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Durham University

Research & business

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Publication details for Professor Cheryl McEwan

McEwan, C., Hughes, A. & Bek, D. (2015). Theorising middle class consumption from the global South: A study of everyday ethics in South Africa’s Western Cape. Geoforum 67: 233-243.

Author(s) from Durham

Abstract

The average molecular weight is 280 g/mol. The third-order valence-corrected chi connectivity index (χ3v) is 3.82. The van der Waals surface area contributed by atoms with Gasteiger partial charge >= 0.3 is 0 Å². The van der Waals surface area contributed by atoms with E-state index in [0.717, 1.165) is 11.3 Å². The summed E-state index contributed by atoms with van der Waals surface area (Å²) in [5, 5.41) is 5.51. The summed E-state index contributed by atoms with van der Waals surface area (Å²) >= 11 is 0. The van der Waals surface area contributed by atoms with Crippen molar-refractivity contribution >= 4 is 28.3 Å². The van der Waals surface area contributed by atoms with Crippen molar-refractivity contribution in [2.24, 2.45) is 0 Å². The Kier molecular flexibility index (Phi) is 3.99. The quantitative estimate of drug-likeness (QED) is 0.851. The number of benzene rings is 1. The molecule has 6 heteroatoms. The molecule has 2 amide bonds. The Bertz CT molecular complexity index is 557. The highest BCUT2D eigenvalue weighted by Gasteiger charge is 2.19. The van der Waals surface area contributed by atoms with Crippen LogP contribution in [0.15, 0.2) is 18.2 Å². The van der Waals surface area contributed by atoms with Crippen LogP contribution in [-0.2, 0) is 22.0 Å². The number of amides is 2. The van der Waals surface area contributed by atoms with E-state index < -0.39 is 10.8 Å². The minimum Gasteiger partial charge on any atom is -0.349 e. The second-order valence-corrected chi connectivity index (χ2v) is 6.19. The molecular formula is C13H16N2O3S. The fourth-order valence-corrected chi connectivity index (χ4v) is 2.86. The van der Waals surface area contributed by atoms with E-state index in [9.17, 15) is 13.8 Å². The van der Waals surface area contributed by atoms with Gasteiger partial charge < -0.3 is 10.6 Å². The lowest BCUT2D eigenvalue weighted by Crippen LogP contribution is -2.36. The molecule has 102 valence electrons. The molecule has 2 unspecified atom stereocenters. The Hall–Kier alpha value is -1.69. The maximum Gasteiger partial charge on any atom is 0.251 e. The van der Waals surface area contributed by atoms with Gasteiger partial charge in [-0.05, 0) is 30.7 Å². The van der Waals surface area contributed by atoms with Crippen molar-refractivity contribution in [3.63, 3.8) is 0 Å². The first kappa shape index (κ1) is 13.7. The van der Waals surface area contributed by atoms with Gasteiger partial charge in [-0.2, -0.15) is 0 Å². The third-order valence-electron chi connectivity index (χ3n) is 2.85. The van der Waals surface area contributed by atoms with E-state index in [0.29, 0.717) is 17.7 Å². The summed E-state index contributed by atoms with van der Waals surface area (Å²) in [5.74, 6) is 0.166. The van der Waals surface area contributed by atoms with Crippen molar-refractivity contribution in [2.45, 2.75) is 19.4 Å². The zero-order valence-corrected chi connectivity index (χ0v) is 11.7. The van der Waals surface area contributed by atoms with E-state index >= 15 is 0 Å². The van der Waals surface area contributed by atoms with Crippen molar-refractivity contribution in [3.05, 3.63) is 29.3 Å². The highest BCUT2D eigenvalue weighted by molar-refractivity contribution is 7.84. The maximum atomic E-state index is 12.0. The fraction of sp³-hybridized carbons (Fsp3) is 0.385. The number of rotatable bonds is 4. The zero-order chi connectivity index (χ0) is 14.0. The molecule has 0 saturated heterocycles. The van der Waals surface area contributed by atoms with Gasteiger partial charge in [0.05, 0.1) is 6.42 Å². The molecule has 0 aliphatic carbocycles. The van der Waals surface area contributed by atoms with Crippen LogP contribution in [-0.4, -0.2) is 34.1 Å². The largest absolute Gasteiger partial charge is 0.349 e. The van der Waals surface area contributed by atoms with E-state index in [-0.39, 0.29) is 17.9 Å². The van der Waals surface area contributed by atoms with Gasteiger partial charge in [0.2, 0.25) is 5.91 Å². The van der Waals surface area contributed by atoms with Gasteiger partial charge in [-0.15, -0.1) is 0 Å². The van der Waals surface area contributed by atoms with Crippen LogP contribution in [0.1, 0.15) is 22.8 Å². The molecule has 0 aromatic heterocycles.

Emerging research on the increasing significance of consumption in the global South is concerned with its links to the globalizing middle classes. Against the backdrop of optimism invested in the new global middle classes to fuel consumption-led growth, this paper contributes to new debate about the articulations and significance of ethical consumption in the global South. Missing from much current mainstream policy, media and academic debate is acknowledgement of the diversity of the global middle classes and an understanding of how ethical interpretations and behaviour differ in various consumer markets around the world. In response, this paper draws on qualitative research in South Africa’s Western Cape to explore the cultural significance of everyday ethical realities in shaping consumption in the global South. In addition to addressing the relative absence of research into ethical consumption in global South contexts, the paper makes two key contributions based our findings. First, it challenges the tendency, particularly in economic discourses, to generalise about the ‘new’ global middle class consumers by highlighting the significance of locality and context in shaping consumption practices in the Western Cape; specifically it finds that, for diverse middle class consumers, thrift is an important ethical choice and practice determining consumption patterns. Second, it highlights the significance of everyday ethical practices in shaping consumption in the Western Cape, focusing specifically on how thrift is imbricated in concerns with not just economic constraint, but also care, habit and aspiration. The paper concludes with reflections on the wider implications of these findings and suggests that they illustrate a need to theorise ethical consumption from contexts in the global South, on their own terms.